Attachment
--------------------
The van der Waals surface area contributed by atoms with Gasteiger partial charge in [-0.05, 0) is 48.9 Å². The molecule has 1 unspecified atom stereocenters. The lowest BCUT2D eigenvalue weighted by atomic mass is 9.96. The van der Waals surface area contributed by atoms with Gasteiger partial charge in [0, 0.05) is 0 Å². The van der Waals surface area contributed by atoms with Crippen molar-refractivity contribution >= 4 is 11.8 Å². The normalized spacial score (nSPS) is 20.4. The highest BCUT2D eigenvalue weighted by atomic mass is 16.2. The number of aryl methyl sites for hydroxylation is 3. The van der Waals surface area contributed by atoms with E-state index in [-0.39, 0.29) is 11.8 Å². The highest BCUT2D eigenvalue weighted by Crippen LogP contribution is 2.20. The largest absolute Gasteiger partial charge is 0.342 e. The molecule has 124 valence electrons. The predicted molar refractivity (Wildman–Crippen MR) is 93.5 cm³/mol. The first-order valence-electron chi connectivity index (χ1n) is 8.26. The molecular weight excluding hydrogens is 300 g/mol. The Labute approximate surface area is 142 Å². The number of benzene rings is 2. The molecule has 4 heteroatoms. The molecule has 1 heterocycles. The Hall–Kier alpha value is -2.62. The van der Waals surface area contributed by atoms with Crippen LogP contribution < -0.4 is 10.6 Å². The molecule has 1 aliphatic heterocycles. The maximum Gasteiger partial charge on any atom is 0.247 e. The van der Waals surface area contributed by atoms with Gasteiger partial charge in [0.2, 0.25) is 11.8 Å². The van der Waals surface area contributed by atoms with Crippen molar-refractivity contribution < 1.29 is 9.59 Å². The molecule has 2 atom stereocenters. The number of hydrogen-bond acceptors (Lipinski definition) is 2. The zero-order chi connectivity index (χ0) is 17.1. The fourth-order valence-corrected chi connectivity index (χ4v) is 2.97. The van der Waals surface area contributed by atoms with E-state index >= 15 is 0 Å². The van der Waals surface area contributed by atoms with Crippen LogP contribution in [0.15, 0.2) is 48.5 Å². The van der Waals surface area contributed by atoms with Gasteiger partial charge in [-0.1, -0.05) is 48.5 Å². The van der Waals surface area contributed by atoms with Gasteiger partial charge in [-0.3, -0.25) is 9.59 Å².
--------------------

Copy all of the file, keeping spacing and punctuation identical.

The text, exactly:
The van der Waals surface area contributed by atoms with Gasteiger partial charge in [-0.05, 0) is 48.9 Å². The molecule has 1 unspecified atom stereocenters. The lowest BCUT2D eigenvalue weighted by atomic mass is 9.96. The van der Waals surface area contributed by atoms with Gasteiger partial charge in [0, 0.05) is 0 Å². The van der Waals surface area contributed by atoms with Crippen molar-refractivity contribution >= 4 is 11.8 Å². The normalized spacial score (nSPS) is 20.4. The highest BCUT2D eigenvalue weighted by atomic mass is 16.2. The number of aryl methyl sites for hydroxylation is 3. The van der Waals surface area contributed by atoms with E-state index in [-0.39, 0.29) is 11.8 Å². The highest BCUT2D eigenvalue weighted by Crippen LogP contribution is 2.20. The largest absolute Gasteiger partial charge is 0.342 e. The molecule has 124 valence electrons. The predicted molar refractivity (Wildman–Crippen MR) is 93.5 cm³/mol. The first-order valence-electron chi connectivity index (χ1n) is 8.26. The molecular weight excluding hydrogens is 300 g/mol. The Labute approximate surface area is 142 Å². The number of benzene rings is 2. The molecule has 4 heteroatoms. The molecule has 1 heterocycles. The Hall–Kier alpha value is -2.62. The van der Waals surface area contributed by atoms with Crippen LogP contribution < -0.4 is 10.6 Å². The molecule has 1 aliphatic heterocycles. The maximum Gasteiger partial charge on any atom is 0.247 e. The van der Waals surface area contributed by atoms with Gasteiger partial charge in [0.2, 0.25) is 11.8 Å². The van der Waals surface area contributed by atoms with Crippen molar-refractivity contribution < 1.29 is 9.59 Å². The molecule has 2 atom stereocenters. The number of hydrogen-bond acceptors (Lipinski definition) is 2. The zero-order chi connectivity index (χ0) is 17.1. The fourth-order valence-corrected chi connectivity index (χ4v) is 2.97. The van der Waals surface area contributed by atoms with E-state index >= 15 is 0 Å². The van der Waals surface area contributed by atoms with Crippen LogP contribution in [0.15, 0.2) is 48.5 Å². The van der Waals surface area contributed by atoms with Gasteiger partial charge in [-0.1, -0.05) is 48.5 Å². The van der Waals surface area contributed by atoms with Gasteiger partial charge in [-0.3, -0.25) is 9.59 Å².